The “achievements of people who experience or express sexual desire for their own sex as well as those who do not conform to conventional gender norms are central to both United States history and culture,” the publisher argued. “However, HMH feels that the terms lesbian, gay, bisexual, transgender, and queer are contemporary terms that may not map well on past lives and experiences.”
Not good enough, the state’s review commission responded: “The absence of specific labels regarding sexual orientation creates an adverse reflection because the identity of these individuals is not honored and demeans their contributions to history.”
Do Subjective Labels Matter, or Deeds of Significance?
McGraw-Hill reportedly agreed to most corrections the commission suggested. However, it challenged sexualizing some historical figures, as “they raise complex issues related to academic integrity, including factual verification, language and readability.”
In its first-grade volume, instead of referring to Ellen DeGeneres as “a lesbian and humanitarian,” which reviewers recommended, McGraw-Hill specified instead: “Ellen DeGeneres … works hard to help people. She and her wife want all citizens to be treated fairly and equally.” Its second-grade volume identified astronaut Sally Ride as living with a partner, since that’s how she described herself, not as a lesbian. McGraw-Hill said the commission “may require identifying individuals in a manner that does not reflect their self-identity.”
But arguing over labels misses the point. What in the world is a television personality like Ellen DeGeneres doing in a first-grade social-studies textbook?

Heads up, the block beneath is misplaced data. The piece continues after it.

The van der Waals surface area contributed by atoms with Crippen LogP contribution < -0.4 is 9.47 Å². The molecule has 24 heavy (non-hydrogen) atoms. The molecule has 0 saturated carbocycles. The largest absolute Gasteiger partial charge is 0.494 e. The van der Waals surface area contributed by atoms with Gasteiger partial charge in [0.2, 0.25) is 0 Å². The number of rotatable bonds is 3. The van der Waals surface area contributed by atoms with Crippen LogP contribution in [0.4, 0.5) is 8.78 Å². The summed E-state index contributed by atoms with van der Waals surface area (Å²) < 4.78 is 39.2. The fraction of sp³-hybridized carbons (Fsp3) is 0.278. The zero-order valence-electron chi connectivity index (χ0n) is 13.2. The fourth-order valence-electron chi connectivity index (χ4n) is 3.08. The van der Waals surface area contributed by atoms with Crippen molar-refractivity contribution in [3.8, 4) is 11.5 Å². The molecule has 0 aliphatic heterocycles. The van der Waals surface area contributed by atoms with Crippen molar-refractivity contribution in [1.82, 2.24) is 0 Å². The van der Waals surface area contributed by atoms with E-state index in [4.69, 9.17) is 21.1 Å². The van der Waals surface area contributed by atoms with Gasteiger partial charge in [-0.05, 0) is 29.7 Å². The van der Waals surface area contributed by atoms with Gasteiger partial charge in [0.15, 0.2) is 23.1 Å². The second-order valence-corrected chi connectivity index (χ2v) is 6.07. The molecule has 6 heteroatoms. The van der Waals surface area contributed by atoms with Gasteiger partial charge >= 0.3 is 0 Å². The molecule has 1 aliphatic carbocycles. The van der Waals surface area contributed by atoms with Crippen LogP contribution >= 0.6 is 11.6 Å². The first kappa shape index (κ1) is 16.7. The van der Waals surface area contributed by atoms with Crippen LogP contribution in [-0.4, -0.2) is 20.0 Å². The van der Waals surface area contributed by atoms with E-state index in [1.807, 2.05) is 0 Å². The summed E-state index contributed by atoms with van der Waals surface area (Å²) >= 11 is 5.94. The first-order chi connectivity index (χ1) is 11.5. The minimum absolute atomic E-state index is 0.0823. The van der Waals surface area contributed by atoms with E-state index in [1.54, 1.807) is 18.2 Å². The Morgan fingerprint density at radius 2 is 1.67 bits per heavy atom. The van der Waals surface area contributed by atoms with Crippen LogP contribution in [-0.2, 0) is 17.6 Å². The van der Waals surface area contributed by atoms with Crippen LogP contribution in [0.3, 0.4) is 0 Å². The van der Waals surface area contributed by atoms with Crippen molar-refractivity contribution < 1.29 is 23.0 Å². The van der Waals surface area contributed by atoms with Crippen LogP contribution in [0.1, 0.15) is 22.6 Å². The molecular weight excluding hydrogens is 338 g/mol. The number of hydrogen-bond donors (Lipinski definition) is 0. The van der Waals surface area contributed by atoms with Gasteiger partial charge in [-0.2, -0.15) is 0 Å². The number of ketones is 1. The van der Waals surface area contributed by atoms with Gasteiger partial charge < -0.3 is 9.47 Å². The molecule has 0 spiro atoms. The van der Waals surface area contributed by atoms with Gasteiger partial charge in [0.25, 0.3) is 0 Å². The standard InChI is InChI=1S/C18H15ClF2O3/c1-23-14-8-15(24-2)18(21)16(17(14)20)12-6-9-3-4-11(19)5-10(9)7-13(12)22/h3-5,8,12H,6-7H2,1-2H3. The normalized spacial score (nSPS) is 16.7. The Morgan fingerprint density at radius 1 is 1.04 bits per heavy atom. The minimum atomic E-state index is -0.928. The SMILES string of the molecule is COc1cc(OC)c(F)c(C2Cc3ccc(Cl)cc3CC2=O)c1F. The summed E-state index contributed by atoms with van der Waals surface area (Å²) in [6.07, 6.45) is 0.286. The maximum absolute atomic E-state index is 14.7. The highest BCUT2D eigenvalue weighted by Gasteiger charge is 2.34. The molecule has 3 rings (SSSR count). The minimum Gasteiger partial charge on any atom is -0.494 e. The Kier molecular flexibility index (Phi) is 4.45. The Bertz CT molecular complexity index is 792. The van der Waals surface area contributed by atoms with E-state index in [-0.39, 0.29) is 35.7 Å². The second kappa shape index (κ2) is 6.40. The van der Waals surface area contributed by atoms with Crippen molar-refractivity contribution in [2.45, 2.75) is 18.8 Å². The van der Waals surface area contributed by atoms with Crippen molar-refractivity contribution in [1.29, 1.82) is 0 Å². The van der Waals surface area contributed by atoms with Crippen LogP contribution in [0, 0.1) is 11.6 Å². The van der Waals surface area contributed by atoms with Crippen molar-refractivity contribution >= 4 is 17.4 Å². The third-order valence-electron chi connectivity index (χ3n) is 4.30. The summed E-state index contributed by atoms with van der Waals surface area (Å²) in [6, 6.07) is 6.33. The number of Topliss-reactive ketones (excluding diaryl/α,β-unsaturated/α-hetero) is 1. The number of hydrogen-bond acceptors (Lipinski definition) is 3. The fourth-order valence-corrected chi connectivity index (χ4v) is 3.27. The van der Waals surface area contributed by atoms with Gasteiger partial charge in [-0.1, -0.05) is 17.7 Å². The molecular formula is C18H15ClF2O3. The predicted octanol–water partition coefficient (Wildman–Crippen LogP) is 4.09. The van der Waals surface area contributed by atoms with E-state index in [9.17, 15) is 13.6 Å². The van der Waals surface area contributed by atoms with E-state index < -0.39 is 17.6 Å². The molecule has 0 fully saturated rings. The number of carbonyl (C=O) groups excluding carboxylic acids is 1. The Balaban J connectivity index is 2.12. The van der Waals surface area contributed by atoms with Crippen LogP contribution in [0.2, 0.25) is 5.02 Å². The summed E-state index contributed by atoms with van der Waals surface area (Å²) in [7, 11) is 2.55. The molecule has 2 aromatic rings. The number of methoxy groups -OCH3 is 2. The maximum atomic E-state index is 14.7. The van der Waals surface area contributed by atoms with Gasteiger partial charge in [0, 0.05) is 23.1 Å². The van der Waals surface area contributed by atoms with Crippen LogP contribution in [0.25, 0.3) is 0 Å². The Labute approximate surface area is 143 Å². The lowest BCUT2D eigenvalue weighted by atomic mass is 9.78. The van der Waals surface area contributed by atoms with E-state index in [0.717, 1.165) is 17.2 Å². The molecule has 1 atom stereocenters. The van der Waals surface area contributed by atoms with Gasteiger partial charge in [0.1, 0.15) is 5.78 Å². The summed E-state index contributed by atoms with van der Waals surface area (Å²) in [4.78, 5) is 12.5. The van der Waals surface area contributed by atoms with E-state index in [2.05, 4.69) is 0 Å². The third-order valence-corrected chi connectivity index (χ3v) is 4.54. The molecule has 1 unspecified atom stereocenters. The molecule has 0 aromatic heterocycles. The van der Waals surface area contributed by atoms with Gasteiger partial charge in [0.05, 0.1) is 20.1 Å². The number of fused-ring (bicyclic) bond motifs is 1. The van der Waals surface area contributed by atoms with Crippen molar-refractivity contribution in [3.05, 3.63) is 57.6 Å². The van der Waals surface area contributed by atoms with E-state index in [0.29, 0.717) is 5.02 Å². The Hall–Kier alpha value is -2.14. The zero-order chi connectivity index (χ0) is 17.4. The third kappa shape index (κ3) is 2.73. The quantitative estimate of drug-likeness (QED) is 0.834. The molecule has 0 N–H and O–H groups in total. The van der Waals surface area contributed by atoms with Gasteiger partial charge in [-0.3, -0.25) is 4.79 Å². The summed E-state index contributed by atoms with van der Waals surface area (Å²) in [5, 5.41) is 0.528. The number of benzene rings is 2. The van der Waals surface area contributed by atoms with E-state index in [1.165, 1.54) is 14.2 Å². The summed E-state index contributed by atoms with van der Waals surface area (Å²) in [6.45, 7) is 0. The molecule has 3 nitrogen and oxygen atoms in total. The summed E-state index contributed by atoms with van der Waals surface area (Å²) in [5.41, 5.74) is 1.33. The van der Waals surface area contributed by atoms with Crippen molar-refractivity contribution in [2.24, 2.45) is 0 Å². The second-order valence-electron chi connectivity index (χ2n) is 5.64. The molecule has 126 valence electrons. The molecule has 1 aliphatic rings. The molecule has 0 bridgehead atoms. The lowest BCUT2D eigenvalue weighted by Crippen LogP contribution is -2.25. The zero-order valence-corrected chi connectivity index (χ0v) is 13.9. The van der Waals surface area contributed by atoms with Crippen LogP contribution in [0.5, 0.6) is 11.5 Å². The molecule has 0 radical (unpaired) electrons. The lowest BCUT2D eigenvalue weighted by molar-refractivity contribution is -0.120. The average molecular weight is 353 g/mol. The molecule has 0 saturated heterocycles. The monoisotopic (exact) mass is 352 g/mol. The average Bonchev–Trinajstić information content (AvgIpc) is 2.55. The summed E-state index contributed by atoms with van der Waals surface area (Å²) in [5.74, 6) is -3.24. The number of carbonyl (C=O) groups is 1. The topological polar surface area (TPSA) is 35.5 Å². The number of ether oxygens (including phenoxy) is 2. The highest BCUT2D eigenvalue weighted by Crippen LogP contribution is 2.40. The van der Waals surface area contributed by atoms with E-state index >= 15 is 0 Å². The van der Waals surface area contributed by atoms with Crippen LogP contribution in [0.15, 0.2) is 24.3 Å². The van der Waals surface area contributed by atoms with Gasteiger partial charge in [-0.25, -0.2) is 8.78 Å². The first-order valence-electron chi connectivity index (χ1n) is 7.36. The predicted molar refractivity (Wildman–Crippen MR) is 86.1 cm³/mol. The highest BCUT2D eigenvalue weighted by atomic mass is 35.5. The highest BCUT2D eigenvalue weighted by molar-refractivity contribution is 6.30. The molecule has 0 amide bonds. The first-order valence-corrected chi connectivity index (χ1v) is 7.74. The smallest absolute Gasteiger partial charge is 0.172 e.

If you ask, many educators will look at you funny. If you exclaim that these are little children, that lesbian is a complicated word for six-year-olds, or that age-inappropriate might be an understatement here, heads will shake. If you say that sexualizing historical figures like Emily Dickinson or Florence Nightingale marginalizes their achievements, they will think you are the problem to overcome.
LGBT awareness is one of several themes reconfiguring K-12 history programs. California mandates study of “Native Americans, African Americans, Mexican Americans, Asian Americans, Pacific Islanders, European Americans, lesbian, gay, bisexual, and transgender Americans, persons with disabilities, and members of other ethnic and cultural groups.”
State law prohibits the state board and the governing board of any school district from adopting textbooks or other instructional materials that contain any matter that “reflects adversely upon persons because of their race, sex, color, creed, handicap, national origin, or ancestry.” Only textbooks assembled according to diversity’s catechism need apply for state approval.
Not just in California but nationwide, curriculum supervisors at all levels, by law or partiality, won’t consider volumes unless they align to multicultural premises. Old-style textbooks have been taken out of print. As a result, teachers and parents find it almost impossible to avoid lessons saturated in identity politics.